Asian food has become a staple in the college diet in many forms. One of the best examples of this is the Jiaozi, which is the traditional name of the Chinese dumpling that has spread to Japan, Eastern and Western Asia. It is also the formal name of the famous pot sticker. The Chinese New Year is often celebrated with vast amounts of Jiaozi because their appearance is similar to the money (‘yuan bao’) that was used during the Ming Dynasty. Serving Jiaozi is believed to bring prosperity.
There are many ways to prepare a Jiaozi: boiled, steamed and pan fried are traditional, but today we will focus on one of the most popular and easy to prepare: the Chinese Pot Sticker.
- 3 cups of shredded cabbage
- 1/4 cup of chopped green onion
- 2 teaspoons salt
- 3 tablespoons soy sauce
- 1 teaspoon ginger
- 1 large clove of garlic, minced
- 1-2 lbs of ground pork, chicken, or turkey
- 4 cups flour
- 2 cups water
- pinch of salt
1. Grind, mince and shred all of the filling ingredients in one large bowl to create a smooth consistency. All ingredients should be chopped into tiny pieces.
2. Take about two tablespoonfuls of the mixture, roll it into a ball, place it in a wrapper and seal the edges together with water. You can fold these into any shape you want: square, triangle, circle ... use your imagination!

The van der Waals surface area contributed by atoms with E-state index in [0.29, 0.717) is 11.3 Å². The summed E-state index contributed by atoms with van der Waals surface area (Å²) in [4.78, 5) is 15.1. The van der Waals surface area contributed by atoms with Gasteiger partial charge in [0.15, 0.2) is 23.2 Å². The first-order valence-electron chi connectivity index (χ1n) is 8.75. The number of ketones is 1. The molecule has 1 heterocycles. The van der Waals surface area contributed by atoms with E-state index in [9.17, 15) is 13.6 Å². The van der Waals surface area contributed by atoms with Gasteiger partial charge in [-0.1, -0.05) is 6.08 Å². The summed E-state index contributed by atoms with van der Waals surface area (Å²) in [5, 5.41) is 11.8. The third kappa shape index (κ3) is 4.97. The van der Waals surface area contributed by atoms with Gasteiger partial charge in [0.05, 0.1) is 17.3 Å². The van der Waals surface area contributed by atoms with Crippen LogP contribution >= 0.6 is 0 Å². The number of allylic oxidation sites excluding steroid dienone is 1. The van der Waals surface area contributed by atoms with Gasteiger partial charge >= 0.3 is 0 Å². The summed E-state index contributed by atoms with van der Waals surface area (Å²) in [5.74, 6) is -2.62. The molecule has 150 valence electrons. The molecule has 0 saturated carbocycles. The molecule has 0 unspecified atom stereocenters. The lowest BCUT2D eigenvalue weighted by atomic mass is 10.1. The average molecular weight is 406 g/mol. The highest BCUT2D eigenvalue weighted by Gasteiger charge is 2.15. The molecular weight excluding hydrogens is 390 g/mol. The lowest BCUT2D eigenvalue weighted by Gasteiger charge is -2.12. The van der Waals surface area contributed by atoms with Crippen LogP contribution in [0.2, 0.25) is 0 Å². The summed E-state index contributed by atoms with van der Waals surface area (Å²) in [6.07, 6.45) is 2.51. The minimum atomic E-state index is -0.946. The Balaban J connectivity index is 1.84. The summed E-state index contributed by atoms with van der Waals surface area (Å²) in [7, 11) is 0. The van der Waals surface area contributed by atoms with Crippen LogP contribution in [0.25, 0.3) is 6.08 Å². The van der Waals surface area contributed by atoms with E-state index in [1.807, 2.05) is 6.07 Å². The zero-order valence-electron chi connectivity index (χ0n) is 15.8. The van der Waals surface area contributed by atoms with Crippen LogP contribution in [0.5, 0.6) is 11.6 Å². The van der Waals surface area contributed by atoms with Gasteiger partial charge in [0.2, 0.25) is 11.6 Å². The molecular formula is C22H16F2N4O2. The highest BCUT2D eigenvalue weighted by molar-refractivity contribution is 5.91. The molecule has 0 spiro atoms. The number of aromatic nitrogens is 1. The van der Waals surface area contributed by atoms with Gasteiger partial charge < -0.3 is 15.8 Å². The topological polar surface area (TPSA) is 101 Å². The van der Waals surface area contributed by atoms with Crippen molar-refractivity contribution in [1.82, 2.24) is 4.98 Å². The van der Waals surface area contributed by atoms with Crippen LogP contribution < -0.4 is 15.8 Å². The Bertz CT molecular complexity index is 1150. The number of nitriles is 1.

You can easily find premade won-ton wrappers in most grocery stores, but for the ambitious college foodie who wants to make her own, know that the amount of water will differ for every batch. Start with a smaller amount and add as needed. Good dough will be firm and feel silky. However, rolling out the dough to the ideal thin, round shape is very difficult because of its shrinking nature. Make sure each piece is less than 1/4 inches thick.
3. Place pot stickers sitting upright in a pan with oil and cook uncovered for about two minutes, or until brown, at medium heat. Next, add about 1/2 cup of water and cover for about 8-10 minutes on low heat (or until the water evaporates). Your finished pot stickers will look something like this.
Make these for lunch, dinner, multiply the recipe to serve at a party or make extras to freeze for later! Believe it or not, these guys can last 3-4 months if frozen in a secure package. This recipe will make about 50 pot stickers, which means that most of your energy will go into folding each edge together. If you have no energy but extra filling by the end of your meal, cook the meat and serve it as a side to noodles or any other Asian cuisine. Also, be sure to save some extra soy sauce (or sweet and sour sauce) to dip your finished products in! Happy cooking!
By: Rachel Davidson